• lymph nodes and spleen are key sites for immune system activation

 

12

common progenitor of immune system cells

hematopoeitic stem cells

→ lymphoid precursors (T cells - thymus, B cells - bone marrow, NK cells)

  • helper T cell
  • suppressor T cells
  • cytotoxic T cell
  • B cell → plasma cell

→ myeloid precursor

  • monocyte
  • neutrophil
  • eosinophil
  • platelets
  • basophil
  • mast cell → macrophage

13

CD#

cluster of differentiation #

  • cell membrane molecules are used to classify leukocytes into subsets
  • CD# is defined or classified by reference monoclonal antibodies to which they bind

ex. helper T cells (CD4 T cells), killer T cells (CD8 T cells), Tregs (CD25)

14

T lymphocytes

once mature, T cells migrate to lymphoid organs and wait to make contact with antigens

  • once contact is made, they can kill infected cells and help activate other cells (B cells, macrophages)

form basis of cell-mediated immunity

15

B lymphocytes

antibody-producing cells that account for humoral immunity

  • abs can provide protective immunity for decades

16

myeloid cells:

macrophages

dendritic cells

develop in bone marrow, often acquire specific functions later in the tissues

myeloid cells lumped together as mononuclear phagocytic system

  • phagocytosis
  • secretion of cytokines
  • antigen presentation

17

how is the adaptive immune response triggered?

cells have to be tagged to get the adaptive immune response rolling → antigen presentation

tags in mice: MHC (major histocompatibility complexes)

tags in humans: HLA (human leukocyte antigens)

  • pathogens are ingested and "tags" are displayed on membranes of macrophages or dendritic cells
  • helper (CD4) and cytotoxic (CD8) recognize, proliferate, launch adaptive response

18

MHC/HLA Class I antigen processing pathway

 

general overview

virus enters a cell, duplicates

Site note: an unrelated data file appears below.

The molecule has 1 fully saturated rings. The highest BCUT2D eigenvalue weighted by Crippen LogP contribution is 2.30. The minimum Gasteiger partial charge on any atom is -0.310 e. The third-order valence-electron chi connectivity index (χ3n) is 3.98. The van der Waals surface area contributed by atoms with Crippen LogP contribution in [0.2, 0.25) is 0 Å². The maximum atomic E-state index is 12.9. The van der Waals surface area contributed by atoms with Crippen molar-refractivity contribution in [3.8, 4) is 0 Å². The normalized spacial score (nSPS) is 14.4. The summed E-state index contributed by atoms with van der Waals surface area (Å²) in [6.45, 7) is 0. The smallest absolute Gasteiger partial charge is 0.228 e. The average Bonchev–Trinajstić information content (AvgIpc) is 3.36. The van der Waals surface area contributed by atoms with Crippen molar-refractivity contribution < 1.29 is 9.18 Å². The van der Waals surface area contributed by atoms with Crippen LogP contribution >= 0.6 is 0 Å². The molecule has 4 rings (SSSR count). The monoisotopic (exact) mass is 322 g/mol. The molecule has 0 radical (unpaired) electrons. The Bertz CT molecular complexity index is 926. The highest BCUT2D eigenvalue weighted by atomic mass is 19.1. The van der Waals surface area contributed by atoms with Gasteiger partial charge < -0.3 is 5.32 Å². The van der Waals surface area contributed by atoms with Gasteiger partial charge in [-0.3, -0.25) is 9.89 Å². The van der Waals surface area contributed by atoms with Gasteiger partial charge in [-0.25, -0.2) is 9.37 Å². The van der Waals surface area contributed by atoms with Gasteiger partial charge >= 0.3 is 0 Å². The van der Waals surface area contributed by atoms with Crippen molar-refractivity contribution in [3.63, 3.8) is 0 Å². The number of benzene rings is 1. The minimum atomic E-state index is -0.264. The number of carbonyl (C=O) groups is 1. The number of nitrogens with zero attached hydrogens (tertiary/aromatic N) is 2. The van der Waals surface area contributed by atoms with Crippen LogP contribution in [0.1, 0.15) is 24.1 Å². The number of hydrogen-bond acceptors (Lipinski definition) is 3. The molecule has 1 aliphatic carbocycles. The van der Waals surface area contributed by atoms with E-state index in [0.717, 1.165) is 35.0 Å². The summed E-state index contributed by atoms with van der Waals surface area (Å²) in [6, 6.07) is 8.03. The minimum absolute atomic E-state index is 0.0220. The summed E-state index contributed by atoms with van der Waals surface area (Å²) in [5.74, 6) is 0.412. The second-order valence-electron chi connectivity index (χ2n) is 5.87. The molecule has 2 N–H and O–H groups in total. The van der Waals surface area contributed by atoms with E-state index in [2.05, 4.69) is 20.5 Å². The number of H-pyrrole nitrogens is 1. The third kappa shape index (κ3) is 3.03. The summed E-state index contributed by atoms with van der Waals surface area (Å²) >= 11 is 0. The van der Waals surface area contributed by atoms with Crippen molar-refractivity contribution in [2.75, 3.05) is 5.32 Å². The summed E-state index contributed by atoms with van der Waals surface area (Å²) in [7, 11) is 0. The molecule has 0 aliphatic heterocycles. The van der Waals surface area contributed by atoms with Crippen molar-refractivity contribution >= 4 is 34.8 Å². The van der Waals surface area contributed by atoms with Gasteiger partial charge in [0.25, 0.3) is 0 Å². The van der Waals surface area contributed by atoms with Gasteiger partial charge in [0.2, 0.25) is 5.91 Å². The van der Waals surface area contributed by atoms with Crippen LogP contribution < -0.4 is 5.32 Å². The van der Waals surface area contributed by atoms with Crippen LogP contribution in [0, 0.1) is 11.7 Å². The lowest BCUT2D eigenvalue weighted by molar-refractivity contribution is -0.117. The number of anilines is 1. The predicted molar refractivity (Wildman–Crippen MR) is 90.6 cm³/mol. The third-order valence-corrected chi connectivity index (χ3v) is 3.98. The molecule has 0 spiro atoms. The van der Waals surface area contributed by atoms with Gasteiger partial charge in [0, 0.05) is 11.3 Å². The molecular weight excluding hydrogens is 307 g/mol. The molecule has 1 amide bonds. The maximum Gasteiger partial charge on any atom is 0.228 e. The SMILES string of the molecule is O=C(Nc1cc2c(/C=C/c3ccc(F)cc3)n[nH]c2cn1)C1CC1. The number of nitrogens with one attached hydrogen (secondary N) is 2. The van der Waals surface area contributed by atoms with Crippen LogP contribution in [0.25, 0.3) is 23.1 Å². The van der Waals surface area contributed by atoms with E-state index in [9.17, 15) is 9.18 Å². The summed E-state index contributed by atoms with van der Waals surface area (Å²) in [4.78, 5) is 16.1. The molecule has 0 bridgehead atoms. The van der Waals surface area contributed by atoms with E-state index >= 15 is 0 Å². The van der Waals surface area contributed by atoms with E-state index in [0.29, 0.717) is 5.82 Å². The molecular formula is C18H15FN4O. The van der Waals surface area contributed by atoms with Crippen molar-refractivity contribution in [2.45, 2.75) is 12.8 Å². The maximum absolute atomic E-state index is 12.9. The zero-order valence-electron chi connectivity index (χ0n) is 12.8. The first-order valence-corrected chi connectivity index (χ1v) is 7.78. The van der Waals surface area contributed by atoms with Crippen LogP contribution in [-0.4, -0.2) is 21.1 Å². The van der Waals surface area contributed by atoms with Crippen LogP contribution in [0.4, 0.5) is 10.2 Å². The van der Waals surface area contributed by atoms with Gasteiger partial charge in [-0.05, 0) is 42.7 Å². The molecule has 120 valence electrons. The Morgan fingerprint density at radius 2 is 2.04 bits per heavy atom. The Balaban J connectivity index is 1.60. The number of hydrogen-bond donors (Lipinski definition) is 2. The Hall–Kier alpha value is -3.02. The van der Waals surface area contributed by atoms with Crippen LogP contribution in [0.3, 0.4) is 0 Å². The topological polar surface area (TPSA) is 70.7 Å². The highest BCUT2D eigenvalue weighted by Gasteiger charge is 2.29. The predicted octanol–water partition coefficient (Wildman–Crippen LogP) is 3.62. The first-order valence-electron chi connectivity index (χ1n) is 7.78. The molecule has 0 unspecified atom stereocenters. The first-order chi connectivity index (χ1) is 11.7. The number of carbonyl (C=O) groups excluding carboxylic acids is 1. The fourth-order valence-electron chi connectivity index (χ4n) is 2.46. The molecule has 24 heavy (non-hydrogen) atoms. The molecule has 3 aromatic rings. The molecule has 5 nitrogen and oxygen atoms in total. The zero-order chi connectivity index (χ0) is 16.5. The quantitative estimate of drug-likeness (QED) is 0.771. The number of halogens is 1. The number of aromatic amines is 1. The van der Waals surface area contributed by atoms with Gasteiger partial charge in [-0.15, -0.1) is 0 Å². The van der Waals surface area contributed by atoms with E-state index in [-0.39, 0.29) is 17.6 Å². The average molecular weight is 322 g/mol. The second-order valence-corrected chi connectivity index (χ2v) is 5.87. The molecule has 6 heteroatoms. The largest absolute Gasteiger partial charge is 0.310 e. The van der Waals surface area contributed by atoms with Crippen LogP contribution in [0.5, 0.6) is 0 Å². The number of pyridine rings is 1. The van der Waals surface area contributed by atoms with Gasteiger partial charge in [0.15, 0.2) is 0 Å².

• viral protein is chopped up via proteasome → shuttled into ER, where it combines with Class I MHC/HLA → shuttled to Golgi and out to cell membrane
  • CD8 killer T cells can recognize, prolif, destroy these cells

***MHC/HLA I mols are loaded with peptide made inside the cell → killing of infected target cells, activation of macrophages

MHC/HLA Class I molecules have a groove (peptide-binding cleft)

19

MHC/HLA Class II antigen processing pathway

 

general overview

bacteria enters a cell, shuttled to endosome

  • bacterial protein is chopped up via enzymes in endosome, combines with Class II MHC/HLA → shuttled out to cell membrane
  • CD4 helper T cells can recognize, prolif, assist in destruction of these cells

MHC/HLA II mols are loaded with peptides taken up by phagocytosis → activates macrophages, B cells, others; inflammatory response

20

NK cells

capable of destroying other cells, esp virus-infected cells and tumor cells; also parasites

do not express TCRs or BCRs

 

important application: some pathogens downregulate MHC; NK cells can get these cells that T cells can't

 

21

"specific" defenses vs. "nonspecific" defenses

 

nonspecific

macrophages

inflammatory response

specific

B cells defend against antigens/pathogens in body fluids : humoral immunity

T cells defend against abnormal cells, pathogens inside living cells : cell-mediated immunity

22

immunologist's dirty little secret

Janeway

"clean" antigens will not activate immune system particularly well

  • must be mixed with another substance that is not antigenic in and of itself, but which will potentiate the immune response: adjuvant

ex. mycobacterium in mice

why???

components of pathogens are recog'd by "pattern recognition receptors" (germline-encoded receptors that bind path-specific mols like LPS)

  • these receptors have to be activated before adaptive response can occur!

23

FACS

fluorescence activated cell sorting via flow cytometry

  • can measure granularity and cell size → indicative of amount and type of cells present
  • can use fluorescent tags to mark diff cell types and then quantify them using FACS

24

generation of monoclonal antibodies

inject antigen+adjuvant into an organism, wait for the immune response to occur, then isolate the spleen

fuse B cells with immortalized myeloma cell line (to keep them alive) and put in an HAT medium

  • HAT will kill unfused myeloma cells; unfused B cells will die off by themselves after a few days

screen to see which B cells actually make the antibody of interest and now you have a hybridoma producing a monoclonal antibody!!!